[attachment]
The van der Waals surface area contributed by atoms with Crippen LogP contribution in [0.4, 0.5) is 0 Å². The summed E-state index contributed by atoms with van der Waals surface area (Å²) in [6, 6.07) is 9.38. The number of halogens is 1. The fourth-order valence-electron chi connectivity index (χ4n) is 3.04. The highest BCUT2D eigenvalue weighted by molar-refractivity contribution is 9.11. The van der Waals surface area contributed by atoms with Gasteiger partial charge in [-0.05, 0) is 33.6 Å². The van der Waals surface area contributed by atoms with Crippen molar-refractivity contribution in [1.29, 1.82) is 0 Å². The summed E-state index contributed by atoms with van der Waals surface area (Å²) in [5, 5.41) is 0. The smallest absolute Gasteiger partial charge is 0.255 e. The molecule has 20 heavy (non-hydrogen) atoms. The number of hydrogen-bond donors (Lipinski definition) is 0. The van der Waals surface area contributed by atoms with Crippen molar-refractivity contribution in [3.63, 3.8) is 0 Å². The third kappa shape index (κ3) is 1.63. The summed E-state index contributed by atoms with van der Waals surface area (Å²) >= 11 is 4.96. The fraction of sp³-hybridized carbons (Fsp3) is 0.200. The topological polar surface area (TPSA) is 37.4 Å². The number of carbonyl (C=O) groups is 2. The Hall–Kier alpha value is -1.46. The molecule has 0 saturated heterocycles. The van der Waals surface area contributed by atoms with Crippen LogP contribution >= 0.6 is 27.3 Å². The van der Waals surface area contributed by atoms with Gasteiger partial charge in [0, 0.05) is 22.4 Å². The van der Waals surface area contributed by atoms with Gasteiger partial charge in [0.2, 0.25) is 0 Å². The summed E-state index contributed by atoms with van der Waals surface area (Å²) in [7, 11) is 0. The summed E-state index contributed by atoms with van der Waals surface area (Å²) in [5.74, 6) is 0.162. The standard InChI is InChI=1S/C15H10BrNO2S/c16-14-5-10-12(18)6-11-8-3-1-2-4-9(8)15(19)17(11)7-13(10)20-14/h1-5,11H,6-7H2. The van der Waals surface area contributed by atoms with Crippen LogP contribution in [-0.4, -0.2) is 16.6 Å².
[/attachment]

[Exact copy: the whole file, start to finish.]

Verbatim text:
The van der Waals surface area contributed by atoms with Crippen LogP contribution in [0.4, 0.5) is 0 Å². The summed E-state index contributed by atoms with van der Waals surface area (Å²) in [6, 6.07) is 9.38. The number of halogens is 1. The fourth-order valence-electron chi connectivity index (χ4n) is 3.04. The highest BCUT2D eigenvalue weighted by molar-refractivity contribution is 9.11. The van der Waals surface area contributed by atoms with Gasteiger partial charge in [-0.05, 0) is 33.6 Å². The van der Waals surface area contributed by atoms with Crippen molar-refractivity contribution in [1.29, 1.82) is 0 Å². The summed E-state index contributed by atoms with van der Waals surface area (Å²) in [5, 5.41) is 0. The smallest absolute Gasteiger partial charge is 0.255 e. The molecule has 20 heavy (non-hydrogen) atoms. The number of hydrogen-bond donors (Lipinski definition) is 0. The van der Waals surface area contributed by atoms with Crippen molar-refractivity contribution in [3.63, 3.8) is 0 Å². The third kappa shape index (κ3) is 1.63. The summed E-state index contributed by atoms with van der Waals surface area (Å²) >= 11 is 4.96. The fraction of sp³-hybridized carbons (Fsp3) is 0.200. The topological polar surface area (TPSA) is 37.4 Å². The number of carbonyl (C=O) groups is 2. The Hall–Kier alpha value is -1.46. The molecule has 0 saturated heterocycles. The van der Waals surface area contributed by atoms with Crippen LogP contribution >= 0.6 is 27.3 Å². The van der Waals surface area contributed by atoms with Gasteiger partial charge in [0, 0.05) is 22.4 Å². The van der Waals surface area contributed by atoms with Gasteiger partial charge in [0.2, 0.25) is 0 Å². The summed E-state index contributed by atoms with van der Waals surface area (Å²) in [7, 11) is 0. The summed E-state index contributed by atoms with van der Waals surface area (Å²) in [5.74, 6) is 0.162. The standard InChI is InChI=1S/C15H10BrNO2S/c16-14-5-10-12(18)6-11-8-3-1-2-4-9(8)15(19)17(11)7-13(10)20-14/h1-5,11H,6-7H2. The van der Waals surface area contributed by atoms with Crippen LogP contribution in [-0.4, -0.2) is 16.6 Å².